It’s a new month and new releases from Boydell & Brewer! This July we invite our readers to enjoy the first full investigation into the men of Agincourt, explore the critical reception of the great African American writer Toni Morrison, delve into a book of essays considering the representation and perception of hell in a variety of texts and much more. Enjoy a preview of some of our new releases in this blog post and visit our website or follow us on our social media to find more. Happy reading!
The Retinues of the Dukes of Clarence and Gloucester
by Michael P. Warner
King Henry V’s brothers, Thomas, duke of Clarence, and Humphrey, duke of Gloucester, recruited the two largest retinues of the famous army of 1415, whose service culminated in victory at Agincourt. At the heart of this book are case studies of these two retinues, the personnel of which have never been the subject of close scrutiny before. These retinues were made up of, respectively, 960 and 800 men, most of whose names are known from their complete surviving muster rolls. Using this crucial information, and by employing information from a wide range of sources, from official Chancery and Exchequer records to manorial accounts and personal the lives of many of these men can be reconstructed. A central theme of this book is concerned with the men themselves, and considers issues such as where they came from in 1415, their previous military, career and personal experiences, and whether they had pre-existing ties with either their ducal commander, sub-retinue captain or comrades.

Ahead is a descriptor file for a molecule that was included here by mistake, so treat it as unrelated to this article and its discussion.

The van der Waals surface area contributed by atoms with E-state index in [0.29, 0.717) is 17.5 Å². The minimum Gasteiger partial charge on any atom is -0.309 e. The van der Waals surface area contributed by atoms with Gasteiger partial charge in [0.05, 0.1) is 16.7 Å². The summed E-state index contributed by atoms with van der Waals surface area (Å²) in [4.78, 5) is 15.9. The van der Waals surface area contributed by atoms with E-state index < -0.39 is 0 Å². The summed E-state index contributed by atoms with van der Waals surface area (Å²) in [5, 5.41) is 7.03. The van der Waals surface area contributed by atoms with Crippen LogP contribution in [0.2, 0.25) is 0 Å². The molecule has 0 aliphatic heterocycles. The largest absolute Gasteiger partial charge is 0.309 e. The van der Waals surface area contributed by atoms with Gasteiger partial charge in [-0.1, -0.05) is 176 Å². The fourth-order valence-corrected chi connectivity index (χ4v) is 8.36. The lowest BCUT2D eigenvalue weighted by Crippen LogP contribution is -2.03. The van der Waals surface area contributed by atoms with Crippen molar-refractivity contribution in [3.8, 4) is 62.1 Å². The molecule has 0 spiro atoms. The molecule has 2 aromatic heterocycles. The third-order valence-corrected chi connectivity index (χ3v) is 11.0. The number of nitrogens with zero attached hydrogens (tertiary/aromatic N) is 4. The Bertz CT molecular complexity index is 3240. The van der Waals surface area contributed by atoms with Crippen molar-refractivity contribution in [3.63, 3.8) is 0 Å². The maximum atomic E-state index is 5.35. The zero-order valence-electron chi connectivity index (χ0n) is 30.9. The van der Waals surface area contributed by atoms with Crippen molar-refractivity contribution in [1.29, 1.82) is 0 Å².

by Susan Neal Mayberry
The first book to trace the critical reception of the great African American woman writer, attending not only to her fiction but to her nonfiction and critical writings.
Toni Morrison (1931-2019) is the most important American novelist since Faulkner, the most significant American woman writer since Dickinson, and the most influential African American public intellectual of the last half century. She changed the face of literature and literary criticism in the US, if not worldwide. Yet no book tracing her critical reception has existed, until now. Morrison’s achievement in making a home for herself-and for other women and people of color-in the stony bedrock of “white male” American literature is the subject of this book. In telling that story, it also becomes an American cultural history.